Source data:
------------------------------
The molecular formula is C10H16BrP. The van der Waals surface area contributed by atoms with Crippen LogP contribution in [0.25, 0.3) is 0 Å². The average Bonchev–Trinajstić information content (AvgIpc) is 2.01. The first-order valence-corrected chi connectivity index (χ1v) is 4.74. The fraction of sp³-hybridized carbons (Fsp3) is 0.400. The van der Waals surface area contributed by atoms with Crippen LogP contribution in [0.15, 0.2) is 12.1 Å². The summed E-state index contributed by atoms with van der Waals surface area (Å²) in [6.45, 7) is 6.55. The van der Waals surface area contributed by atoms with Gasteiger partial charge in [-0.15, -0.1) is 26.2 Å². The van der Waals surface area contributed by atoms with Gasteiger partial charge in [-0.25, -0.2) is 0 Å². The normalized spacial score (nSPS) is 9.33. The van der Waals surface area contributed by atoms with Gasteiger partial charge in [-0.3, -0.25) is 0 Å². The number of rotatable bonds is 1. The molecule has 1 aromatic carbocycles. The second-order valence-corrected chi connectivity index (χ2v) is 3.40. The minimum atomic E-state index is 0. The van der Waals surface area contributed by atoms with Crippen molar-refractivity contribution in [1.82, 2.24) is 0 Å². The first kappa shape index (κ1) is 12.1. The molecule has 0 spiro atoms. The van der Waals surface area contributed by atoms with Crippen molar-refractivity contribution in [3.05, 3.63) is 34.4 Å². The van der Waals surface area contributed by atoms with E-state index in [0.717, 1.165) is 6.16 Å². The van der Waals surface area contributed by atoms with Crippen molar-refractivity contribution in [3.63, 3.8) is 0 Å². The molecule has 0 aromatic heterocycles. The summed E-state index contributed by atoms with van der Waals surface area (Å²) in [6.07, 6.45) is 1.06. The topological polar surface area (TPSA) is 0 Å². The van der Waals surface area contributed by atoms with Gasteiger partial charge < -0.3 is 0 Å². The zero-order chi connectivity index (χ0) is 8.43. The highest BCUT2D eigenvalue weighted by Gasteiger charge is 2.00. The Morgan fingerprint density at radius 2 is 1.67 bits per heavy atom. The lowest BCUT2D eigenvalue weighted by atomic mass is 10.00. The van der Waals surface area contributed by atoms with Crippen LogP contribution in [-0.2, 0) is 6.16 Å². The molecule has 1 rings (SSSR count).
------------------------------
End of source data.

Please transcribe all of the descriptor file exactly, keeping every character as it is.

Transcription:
The molecular formula is C10H16BrP. The van der Waals surface area contributed by atoms with Crippen LogP contribution in [0.25, 0.3) is 0 Å². The average Bonchev–Trinajstić information content (AvgIpc) is 2.01. The first-order valence-corrected chi connectivity index (χ1v) is 4.74. The fraction of sp³-hybridized carbons (Fsp3) is 0.400. The van der Waals surface area contributed by atoms with Crippen LogP contribution in [0.15, 0.2) is 12.1 Å². The summed E-state index contributed by atoms with van der Waals surface area (Å²) in [6.45, 7) is 6.55. The van der Waals surface area contributed by atoms with Gasteiger partial charge in [-0.15, -0.1) is 26.2 Å². The van der Waals surface area contributed by atoms with Gasteiger partial charge in [-0.25, -0.2) is 0 Å². The normalized spacial score (nSPS) is 9.33. The van der Waals surface area contributed by atoms with Gasteiger partial charge in [-0.3, -0.25) is 0 Å². The number of rotatable bonds is 1. The molecule has 1 aromatic carbocycles. The second-order valence-corrected chi connectivity index (χ2v) is 3.40. The minimum atomic E-state index is 0. The van der Waals surface area contributed by atoms with Crippen molar-refractivity contribution in [1.82, 2.24) is 0 Å². The first kappa shape index (κ1) is 12.1. The molecule has 0 spiro atoms. The van der Waals surface area contributed by atoms with Crippen molar-refractivity contribution in [3.05, 3.63) is 34.4 Å². The van der Waals surface area contributed by atoms with E-state index in [0.717, 1.165) is 6.16 Å². The van der Waals surface area contributed by atoms with Crippen molar-refractivity contribution in [3.63, 3.8) is 0 Å². The molecule has 0 aromatic heterocycles. The summed E-state index contributed by atoms with van der Waals surface area (Å²) in [6.07, 6.45) is 1.06. The topological polar surface area (TPSA) is 0 Å². The van der Waals surface area contributed by atoms with Gasteiger partial charge < -0.3 is 0 Å². The zero-order chi connectivity index (χ0) is 8.43. The highest BCUT2D eigenvalue weighted by Gasteiger charge is 2.00. The Morgan fingerprint density at radius 2 is 1.67 bits per heavy atom. The lowest BCUT2D eigenvalue weighted by atomic mass is 10.00. The van der Waals surface area contributed by atoms with Crippen LogP contribution in [-0.2, 0) is 6.16 Å². The molecule has 1 rings (SSSR count).